This being, then, the design of the place, I shall not insist longer on the context, but briefly open the words proposed, and fix upon the truth contained in them:—
First, there is the foundation of the apostle’s inference and exhortation, … “Seeing that I have evinced that all these things, however precious they seem, or what value soever any put upon them, shall be dissolved,—that is, destroyed; and that, in that dreadful and fearful manner before mentioned,—in a way of judgment, wrath, and vengeance, by fire and sword;—let others mock at the threats of Christ’s coming,—He will come, He will not tarry; and then the heavens and earth that God Himself planted,—the sun, moon, and stars of the Judaical polity and church,—the whole old world of worship and worshippers, that stand out in their [stubbornness6] against the Lord Christ, —shall be sensibly dissolved and destroyed. This, we know, shall be the end of these things, and that shortly.”[Owen then makes other applications of this passage.]
Outline of Owen’s Logic
- Problem: What did Peter mean by “the heavens and earth” that fire was about to destroy? How could he compare the fire judgment to the flood?
- The fire would judge the same heavens and earth as the flood.
- The flood destroyed wicked men, not the physical heavens and earth. The fire would do so, too.
- The fire would consume “the heavens and earth” God created in the exodus (Isa 51:15–16)—the Jewish cosmos with the temple at its center. Jesus foretold the same judgment (Matt 24:1–3) and used similar imagery to describe it (Matt 24:29). This imagery describes civil and religious states and the men who live in them.
- Two observations confirm this view of the fiery judgment of which Peter speaks:
- It makes Peter’s message relevant to his readers. They and the scoffers had a vital and immediate concern with this “heavens and earth.” The conflict at hand was between Christians and apostate Israel. Jesus had promised to return in His generation (Matt 24:34), but that generation was almost over. Still, He would prove the scoffers wrong!
- God had promised a “new heavens and a new earth” in Isaiah 65:21–22. This figurative language represents the messianic age in which we now live. Paul spoke of this age in Hebrews 12:26–28. Jesus would return to end the Jewish “heavens and earth” and its temple. He would fully establish the Christian “heavens and earth” with Himself as its center.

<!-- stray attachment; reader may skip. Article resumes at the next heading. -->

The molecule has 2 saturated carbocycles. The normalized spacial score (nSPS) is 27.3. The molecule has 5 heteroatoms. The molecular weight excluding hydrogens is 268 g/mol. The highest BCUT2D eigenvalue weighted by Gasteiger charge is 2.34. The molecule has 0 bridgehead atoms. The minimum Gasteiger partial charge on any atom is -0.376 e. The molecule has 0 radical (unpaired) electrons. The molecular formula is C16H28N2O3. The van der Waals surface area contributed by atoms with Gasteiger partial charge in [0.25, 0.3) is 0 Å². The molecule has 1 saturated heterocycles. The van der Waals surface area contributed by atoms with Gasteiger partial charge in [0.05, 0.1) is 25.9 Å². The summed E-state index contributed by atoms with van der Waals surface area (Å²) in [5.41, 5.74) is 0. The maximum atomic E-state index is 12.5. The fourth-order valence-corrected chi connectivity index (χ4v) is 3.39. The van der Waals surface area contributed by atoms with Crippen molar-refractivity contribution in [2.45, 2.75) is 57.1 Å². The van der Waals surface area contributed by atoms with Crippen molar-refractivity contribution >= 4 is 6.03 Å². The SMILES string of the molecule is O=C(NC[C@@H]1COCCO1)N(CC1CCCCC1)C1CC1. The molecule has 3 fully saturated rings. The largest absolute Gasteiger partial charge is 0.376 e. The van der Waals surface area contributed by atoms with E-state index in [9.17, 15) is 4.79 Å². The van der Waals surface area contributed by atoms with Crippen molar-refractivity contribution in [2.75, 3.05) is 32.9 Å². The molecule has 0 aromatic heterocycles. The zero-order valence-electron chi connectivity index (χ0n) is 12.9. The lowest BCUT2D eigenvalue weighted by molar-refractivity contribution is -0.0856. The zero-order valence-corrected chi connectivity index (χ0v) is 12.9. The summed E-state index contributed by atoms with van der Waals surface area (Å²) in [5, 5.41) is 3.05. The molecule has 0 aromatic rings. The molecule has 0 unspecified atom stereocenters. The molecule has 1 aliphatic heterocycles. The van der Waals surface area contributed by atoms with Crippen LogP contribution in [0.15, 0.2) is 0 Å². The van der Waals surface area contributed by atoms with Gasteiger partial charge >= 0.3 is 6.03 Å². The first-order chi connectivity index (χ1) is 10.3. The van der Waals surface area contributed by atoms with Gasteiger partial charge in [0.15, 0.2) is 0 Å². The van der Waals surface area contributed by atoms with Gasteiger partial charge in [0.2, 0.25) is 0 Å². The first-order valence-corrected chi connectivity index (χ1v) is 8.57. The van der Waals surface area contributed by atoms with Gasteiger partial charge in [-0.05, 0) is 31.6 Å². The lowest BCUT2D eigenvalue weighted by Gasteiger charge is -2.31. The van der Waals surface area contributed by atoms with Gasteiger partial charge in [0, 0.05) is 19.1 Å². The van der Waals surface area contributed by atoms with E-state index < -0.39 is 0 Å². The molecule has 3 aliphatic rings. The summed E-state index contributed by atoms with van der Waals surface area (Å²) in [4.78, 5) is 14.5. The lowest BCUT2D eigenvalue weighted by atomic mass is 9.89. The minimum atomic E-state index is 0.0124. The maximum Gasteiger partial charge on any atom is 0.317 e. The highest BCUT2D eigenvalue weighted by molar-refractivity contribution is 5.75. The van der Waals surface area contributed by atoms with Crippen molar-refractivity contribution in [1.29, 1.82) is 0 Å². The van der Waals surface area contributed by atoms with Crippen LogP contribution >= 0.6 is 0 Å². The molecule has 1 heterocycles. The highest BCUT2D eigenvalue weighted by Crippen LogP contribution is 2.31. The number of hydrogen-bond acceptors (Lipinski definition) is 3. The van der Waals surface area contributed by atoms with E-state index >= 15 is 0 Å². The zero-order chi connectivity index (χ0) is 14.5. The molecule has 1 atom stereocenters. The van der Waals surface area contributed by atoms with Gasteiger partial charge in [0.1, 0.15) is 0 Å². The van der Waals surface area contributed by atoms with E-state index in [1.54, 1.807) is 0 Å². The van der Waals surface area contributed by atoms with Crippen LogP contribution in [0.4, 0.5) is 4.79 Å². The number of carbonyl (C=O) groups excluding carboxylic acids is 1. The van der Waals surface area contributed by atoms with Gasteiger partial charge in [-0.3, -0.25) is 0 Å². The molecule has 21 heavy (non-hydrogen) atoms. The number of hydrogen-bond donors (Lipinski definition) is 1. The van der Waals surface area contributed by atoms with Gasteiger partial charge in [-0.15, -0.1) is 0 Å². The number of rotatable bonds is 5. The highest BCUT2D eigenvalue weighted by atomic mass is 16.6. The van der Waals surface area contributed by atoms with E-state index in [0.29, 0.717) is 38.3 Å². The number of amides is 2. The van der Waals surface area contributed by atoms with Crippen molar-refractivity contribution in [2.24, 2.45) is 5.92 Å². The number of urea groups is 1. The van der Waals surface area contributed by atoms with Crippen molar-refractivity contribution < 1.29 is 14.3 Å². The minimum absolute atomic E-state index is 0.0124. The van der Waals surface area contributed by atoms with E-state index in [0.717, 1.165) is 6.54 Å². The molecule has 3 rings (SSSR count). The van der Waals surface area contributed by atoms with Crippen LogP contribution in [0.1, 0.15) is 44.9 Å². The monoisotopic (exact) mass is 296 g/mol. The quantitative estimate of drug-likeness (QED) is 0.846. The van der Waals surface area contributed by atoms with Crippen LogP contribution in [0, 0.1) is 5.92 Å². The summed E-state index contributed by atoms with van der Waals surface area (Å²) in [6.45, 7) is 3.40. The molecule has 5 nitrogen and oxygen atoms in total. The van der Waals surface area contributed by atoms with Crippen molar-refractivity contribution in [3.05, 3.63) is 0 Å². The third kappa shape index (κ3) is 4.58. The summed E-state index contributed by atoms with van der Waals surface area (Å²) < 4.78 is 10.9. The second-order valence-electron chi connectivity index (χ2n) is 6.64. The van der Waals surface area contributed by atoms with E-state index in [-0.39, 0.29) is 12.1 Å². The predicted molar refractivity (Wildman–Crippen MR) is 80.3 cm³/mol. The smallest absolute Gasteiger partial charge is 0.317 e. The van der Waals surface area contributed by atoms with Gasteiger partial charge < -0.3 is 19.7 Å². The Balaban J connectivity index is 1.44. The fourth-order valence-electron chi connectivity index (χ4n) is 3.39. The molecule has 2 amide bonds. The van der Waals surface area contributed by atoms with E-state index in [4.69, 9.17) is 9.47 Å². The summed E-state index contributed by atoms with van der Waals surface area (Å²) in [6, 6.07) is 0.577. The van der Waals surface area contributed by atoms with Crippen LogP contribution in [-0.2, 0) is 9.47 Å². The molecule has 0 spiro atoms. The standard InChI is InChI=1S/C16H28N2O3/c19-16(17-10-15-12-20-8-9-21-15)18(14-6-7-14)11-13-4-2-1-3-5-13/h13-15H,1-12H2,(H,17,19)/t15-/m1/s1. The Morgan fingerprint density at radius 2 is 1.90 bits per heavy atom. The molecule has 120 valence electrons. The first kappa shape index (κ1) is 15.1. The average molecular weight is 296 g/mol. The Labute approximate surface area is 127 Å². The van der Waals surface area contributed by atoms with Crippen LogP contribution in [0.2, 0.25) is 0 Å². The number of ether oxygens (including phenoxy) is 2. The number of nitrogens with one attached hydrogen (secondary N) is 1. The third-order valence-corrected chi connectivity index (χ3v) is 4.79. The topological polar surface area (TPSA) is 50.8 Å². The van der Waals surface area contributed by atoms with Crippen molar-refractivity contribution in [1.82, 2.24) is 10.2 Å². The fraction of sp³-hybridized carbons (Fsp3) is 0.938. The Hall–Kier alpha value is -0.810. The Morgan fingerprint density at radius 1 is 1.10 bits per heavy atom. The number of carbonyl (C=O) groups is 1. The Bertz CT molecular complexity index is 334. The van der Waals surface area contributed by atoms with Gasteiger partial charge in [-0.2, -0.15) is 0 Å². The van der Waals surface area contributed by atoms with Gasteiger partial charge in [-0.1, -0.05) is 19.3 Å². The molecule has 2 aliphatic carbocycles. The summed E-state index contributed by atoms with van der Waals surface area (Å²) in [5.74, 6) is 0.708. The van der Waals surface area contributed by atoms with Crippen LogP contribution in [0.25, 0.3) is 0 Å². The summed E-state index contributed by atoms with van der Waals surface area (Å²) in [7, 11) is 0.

- Exhortations to the people of Peter’s generation:
- Know that Christ said he was about to come to destroy the Jewish “heavens and earth” (Heb 10:37–39; 1 Pet 4:17). He will do so without fail; the scoffers are wrong.
- Learn to live in the “new heavens and earth” with Christ at its center. Don’t stay in the old Jewish world that is about to perish.
Owen’s view of 2 Peter 3 fits well in the inmillennial prophetic model. Lord willing, my next post will show why Peter’s reference to the universal flood does not require a universal judgment by fire.
- For a full-length account of this prophetic model, see Michael A. Rogers, Inmillennialism: Redefining the Last Days(Tullahoma, TN: McGahan Publishing House, 2020). It is available here. For a summary, see the free PDF here.
- Samuel Macauley Jackson, ed., The New Schaff-Herzog Encyclopedia of Religious Knowledge (New York; London: Funk & Wagnalls, 1908–14), 8:293.
- William Orme, Memoirs of the Life, Writings, and Religious Connections, of John Owen (London: Printed for T. Hamilton, 1820), 3.
- See John Owen, The Works of John Owen, 16 vols. (Carlisle, PA: Banner of Truth, 1965), 9:133–35. This passage is from a sermon, “Providential Changes, an Argument for Universal Holiness.”
- The image in this post is Noah’s Ark by Edward Hicks (1780–1849). This file (here) is in the public domain (PD-US).
- Owen’s word was obstinacy.